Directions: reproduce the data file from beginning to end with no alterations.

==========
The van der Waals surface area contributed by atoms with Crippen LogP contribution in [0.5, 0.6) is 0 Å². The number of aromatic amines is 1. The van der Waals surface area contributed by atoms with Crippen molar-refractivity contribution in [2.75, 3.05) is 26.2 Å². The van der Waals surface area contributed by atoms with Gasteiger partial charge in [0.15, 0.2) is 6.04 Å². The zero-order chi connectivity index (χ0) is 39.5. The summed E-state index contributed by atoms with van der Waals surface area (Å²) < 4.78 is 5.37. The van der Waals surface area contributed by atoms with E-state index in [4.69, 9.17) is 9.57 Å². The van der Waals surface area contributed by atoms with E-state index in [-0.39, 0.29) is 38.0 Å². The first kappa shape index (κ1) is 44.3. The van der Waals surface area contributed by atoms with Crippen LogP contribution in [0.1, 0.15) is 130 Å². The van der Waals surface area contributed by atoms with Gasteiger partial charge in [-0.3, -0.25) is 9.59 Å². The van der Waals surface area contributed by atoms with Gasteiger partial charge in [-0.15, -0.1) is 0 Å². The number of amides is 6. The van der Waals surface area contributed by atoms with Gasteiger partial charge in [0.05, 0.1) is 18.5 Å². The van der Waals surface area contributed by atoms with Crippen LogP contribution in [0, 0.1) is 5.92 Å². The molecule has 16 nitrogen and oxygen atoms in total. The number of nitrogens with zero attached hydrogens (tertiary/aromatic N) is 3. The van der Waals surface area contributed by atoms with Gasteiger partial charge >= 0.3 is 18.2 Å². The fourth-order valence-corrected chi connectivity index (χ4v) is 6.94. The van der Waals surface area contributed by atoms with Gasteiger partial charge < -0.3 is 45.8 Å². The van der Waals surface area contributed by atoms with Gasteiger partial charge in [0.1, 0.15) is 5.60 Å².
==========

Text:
The van der Waals surface area contributed by atoms with Crippen LogP contribution in [0.5, 0.6) is 0 Å². The number of aromatic amines is 1. The van der Waals surface area contributed by atoms with Crippen molar-refractivity contribution in [2.75, 3.05) is 26.2 Å². The van der Waals surface area contributed by atoms with Gasteiger partial charge in [0.15, 0.2) is 6.04 Å². The zero-order chi connectivity index (χ0) is 39.5. The summed E-state index contributed by atoms with van der Waals surface area (Å²) < 4.78 is 5.37. The van der Waals surface area contributed by atoms with E-state index in [4.69, 9.17) is 9.57 Å². The van der Waals surface area contributed by atoms with E-state index in [-0.39, 0.29) is 38.0 Å². The first kappa shape index (κ1) is 44.3. The van der Waals surface area contributed by atoms with Crippen LogP contribution in [0.1, 0.15) is 130 Å². The van der Waals surface area contributed by atoms with Gasteiger partial charge in [-0.3, -0.25) is 9.59 Å². The van der Waals surface area contributed by atoms with Gasteiger partial charge in [-0.15, -0.1) is 0 Å². The number of amides is 6. The van der Waals surface area contributed by atoms with Gasteiger partial charge in [0.05, 0.1) is 18.5 Å². The van der Waals surface area contributed by atoms with Crippen LogP contribution in [0, 0.1) is 5.92 Å². The molecule has 16 nitrogen and oxygen atoms in total. The number of nitrogens with zero attached hydrogens (tertiary/aromatic N) is 3. The van der Waals surface area contributed by atoms with Gasteiger partial charge >= 0.3 is 18.2 Å². The fourth-order valence-corrected chi connectivity index (χ4v) is 6.94. The van der Waals surface area contributed by atoms with Gasteiger partial charge < -0.3 is 45.8 Å². The van der Waals surface area contributed by atoms with Gasteiger partial charge in [0.1, 0.15) is 5.60 Å².